3

In part first, II, I see this line:

"And who's he?" asked one, comparatively a stranger, when the boy entered.
"Well, ye med ask it, Mrs. Williams. He's my great-nephew—come since you was last this way."

What does 'med ask it' mean? I tried Googling med ask it, but all I found was free consulting with a doctor.

7

Searching a Project Gutenberg etext of Jude the Obscure, I found a dozen other instances of "med", such as these:

"Now don't you interrupt, my boy. Never interrupt your senyers. Move the fore hoss aside, Bobby; here's som'at coming… You must mind that I be a-talking of the college life. 'Em lives on a lofty level; there's no gainsaying it, though I myself med not think much of 'em. As we be here in our bodies on this high ground, so be they in their minds—noble-minded men enough, no doubt—some on 'em—able to earn hundreds by thinking out loud. And some on 'em be strong young fellows that can earn a'most as much in silver cups. As for music, there's beautiful music everywhere in Christminster. You med be religious, or you med not, but you can't help striking in your homely note with the rest. And there's a street in the place—the main street—that ha'n't another like it in the world. I should think I did know a little about Christminster!"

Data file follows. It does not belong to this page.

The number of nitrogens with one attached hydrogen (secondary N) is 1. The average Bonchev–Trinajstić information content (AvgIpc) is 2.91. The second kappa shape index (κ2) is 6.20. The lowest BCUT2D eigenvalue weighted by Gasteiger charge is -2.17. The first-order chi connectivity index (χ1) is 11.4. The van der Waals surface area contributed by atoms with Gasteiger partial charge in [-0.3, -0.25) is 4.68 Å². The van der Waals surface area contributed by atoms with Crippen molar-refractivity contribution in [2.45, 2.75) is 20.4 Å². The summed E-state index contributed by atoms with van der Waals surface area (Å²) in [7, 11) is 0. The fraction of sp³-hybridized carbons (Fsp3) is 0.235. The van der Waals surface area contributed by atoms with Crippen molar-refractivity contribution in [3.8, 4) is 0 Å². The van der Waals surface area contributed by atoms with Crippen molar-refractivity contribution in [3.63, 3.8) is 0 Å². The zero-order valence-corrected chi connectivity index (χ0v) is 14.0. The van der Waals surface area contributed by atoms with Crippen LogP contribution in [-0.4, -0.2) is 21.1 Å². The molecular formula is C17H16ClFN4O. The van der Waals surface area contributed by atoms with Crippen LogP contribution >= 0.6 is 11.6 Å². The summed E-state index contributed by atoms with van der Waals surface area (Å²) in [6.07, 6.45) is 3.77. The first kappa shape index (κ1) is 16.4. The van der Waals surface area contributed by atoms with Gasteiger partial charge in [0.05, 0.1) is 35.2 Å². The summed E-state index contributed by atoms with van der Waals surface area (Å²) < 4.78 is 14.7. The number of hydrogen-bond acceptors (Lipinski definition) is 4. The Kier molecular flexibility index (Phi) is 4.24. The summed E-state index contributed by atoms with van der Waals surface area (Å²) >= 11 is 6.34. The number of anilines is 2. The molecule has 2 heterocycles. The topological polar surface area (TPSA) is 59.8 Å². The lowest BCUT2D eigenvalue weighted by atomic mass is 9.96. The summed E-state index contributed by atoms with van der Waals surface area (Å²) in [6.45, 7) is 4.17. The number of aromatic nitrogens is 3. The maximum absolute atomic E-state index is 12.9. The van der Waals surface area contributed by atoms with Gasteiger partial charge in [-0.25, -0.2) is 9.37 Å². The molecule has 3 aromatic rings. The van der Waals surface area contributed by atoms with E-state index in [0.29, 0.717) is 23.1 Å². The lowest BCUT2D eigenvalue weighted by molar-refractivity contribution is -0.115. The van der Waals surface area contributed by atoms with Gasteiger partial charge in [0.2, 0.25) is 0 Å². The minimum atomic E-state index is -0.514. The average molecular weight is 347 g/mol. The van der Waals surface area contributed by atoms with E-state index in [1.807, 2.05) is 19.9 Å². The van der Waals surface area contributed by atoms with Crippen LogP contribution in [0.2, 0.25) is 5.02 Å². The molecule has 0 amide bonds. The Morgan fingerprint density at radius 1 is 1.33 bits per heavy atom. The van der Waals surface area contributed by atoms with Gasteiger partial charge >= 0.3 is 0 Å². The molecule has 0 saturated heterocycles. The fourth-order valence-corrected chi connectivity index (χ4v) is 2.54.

It seems clear that "med" represents a dialectal pronunciation of "might".

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4

Specifically ‘med’ represents (West) Berkshire dialect. Desmond Hawkins (1989), Hardy at Home: The People and Place of His Wessex:

As [Hardy’s] practice developed he tended to simplify and standardize the conventions he needed to convey the forms of rustic speech. To suggest the distinctive sound of a Devonshire voice he concentrated on a single feature, the richly fluted ‘u’ vowel, which he rendered as ‘tew’ for ‘to’, ‘dew’ for ‘do’ etc., in ‘The Romantic Adventures of a Milkmaid’. In Jude the Obscure he took the word ‘might’ in its Wessex forms of ‘mid’ and ‘med’ as the single definitive indicator of Berkshire speech: “Well ye med ask it,” says Jude’s great-aunt Drusilla.

In Jude the Obscure Drusilla Fawley lives in the fictional Marygreen in Wessex, which represents the real Fawley in Berkshire, birthplace of Hardy’s grandmother, Mary Head.

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